And so now we return to our Two Year Plan. By only making one major change at the position - replacing Walch with Moorehead - and refreshing the receiver pool with the draft instead of free agency, we can more reasonably assess whether or not Moorehead is an upgrade over Walch, along with how good the scouting was. It also gives Ward (and the other practice squad receivers) an opportunity to show that they aren’t just flashes in the pan. Of course, by leaning on aging veterans, former practice squad players, and rookies to play receiver, the Eagles are taking a risk that they see no improvement at the position in 2020. But it’s a measured risk, one designed to provide much-needed data about what truly ails the position. They’re limiting their possible outcomes, which will allow them to draw reasonable conclusions:

  1. The young receivers from late 2019 continue to develop, and the rookies show some real progress throughout the season. Conclusion: Moorehead was a strong hire.
  2. The young receivers from late 2019 regress, but the rookies and JJAW develop throughout the season. Conclusion: 2019 receivers were a one-hit wonder, but Moorehead is a promising hire.
  3. The young receivers from 2019 continue to develop, but the rookies and JJAW fail to show anything throughout the season. Conclusion: Moorehead was likely an improvement, but wide receiver scouting is questionable at best.
  4. The young receivers from 2019 regress, and the rookies (and JJAW) fail to show anything throughout the season. Conclusion: 2019 receivers were a one-hit wonder and Moorehead was most likely another swing and miss.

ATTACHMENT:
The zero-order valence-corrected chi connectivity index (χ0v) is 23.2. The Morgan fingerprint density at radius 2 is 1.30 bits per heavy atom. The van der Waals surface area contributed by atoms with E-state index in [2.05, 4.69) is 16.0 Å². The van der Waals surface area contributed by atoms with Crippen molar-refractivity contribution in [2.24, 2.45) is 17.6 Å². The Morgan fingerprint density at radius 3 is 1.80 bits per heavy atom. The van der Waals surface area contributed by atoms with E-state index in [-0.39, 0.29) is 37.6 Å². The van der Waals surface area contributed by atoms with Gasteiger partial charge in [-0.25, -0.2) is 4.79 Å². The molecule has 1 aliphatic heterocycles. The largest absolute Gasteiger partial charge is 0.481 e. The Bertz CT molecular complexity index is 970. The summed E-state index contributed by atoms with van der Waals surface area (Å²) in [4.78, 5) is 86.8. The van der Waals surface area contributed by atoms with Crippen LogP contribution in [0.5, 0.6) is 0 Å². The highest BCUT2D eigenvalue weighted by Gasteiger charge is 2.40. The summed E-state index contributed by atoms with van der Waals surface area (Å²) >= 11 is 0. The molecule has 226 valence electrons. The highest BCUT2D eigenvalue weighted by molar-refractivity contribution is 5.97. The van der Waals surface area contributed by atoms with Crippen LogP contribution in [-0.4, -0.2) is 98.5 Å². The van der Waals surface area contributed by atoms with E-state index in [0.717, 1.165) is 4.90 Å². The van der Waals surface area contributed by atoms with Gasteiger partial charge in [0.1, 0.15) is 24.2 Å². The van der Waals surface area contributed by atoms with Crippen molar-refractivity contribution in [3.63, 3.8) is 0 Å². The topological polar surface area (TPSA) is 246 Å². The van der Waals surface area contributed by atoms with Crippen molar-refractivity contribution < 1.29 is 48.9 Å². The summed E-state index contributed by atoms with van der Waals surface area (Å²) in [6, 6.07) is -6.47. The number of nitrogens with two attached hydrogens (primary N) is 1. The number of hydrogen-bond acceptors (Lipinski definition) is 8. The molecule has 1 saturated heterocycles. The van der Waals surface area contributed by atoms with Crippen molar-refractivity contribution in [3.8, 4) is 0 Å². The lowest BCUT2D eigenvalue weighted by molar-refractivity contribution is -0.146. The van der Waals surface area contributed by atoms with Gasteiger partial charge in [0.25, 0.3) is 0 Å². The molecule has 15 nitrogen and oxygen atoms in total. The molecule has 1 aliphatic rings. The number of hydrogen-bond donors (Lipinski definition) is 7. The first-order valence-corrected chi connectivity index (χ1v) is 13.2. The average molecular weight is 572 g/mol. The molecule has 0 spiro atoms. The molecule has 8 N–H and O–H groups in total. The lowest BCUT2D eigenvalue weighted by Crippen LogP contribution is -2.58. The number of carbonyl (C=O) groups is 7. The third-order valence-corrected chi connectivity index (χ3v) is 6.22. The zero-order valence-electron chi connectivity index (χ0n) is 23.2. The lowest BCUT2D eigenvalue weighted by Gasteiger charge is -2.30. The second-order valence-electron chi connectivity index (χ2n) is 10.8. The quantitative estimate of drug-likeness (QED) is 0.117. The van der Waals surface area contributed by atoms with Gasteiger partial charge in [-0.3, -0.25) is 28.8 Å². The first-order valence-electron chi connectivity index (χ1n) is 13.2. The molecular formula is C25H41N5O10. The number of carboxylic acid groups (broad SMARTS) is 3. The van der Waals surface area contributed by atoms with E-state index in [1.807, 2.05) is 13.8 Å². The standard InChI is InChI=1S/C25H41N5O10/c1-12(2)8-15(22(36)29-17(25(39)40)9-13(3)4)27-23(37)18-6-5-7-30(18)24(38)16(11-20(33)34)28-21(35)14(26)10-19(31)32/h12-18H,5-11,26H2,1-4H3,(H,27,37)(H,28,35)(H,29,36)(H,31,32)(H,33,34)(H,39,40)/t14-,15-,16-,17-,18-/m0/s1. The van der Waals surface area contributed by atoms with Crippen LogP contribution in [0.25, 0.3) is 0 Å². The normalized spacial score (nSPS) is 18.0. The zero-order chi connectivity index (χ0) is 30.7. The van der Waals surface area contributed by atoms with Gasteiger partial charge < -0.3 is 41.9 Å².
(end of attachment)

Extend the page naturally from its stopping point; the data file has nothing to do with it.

If the Eagles changed everything about their receiving corps in one offseason, they wouldn’t be able to legitimately draw any of these conclusions after the 2020 season. And while it sucks that half of these outcomes are bad, remember for Howie this isn’t about 2020. It’s about 2021. Any properly identified deficiencies can be addressed next offseason.

A Secondary Concern

Now let's shift to the other side of the ball that saw the most change this offseason. The Eagles spent the majority of free agency improving the defense, and outside of the Javon Hargrave signing, they almost exclusively focused on the secondary. While the focus on that position group shows they know where they need to improve on defense, the approach has certainly been unconventional, as they’ve acquired multiple players that project as slot corners or as corner/linebacker/safety “hybrids.” This move towards a “positionless” secondary will raise some eyebrows, but honestly with how bad the Eagles have been in pass coverage since Asante left, what difference does trying something radical really make? Generally, you don’t want to change for the sake of change, but when you’re starting at the bottom I’m game to try anything once.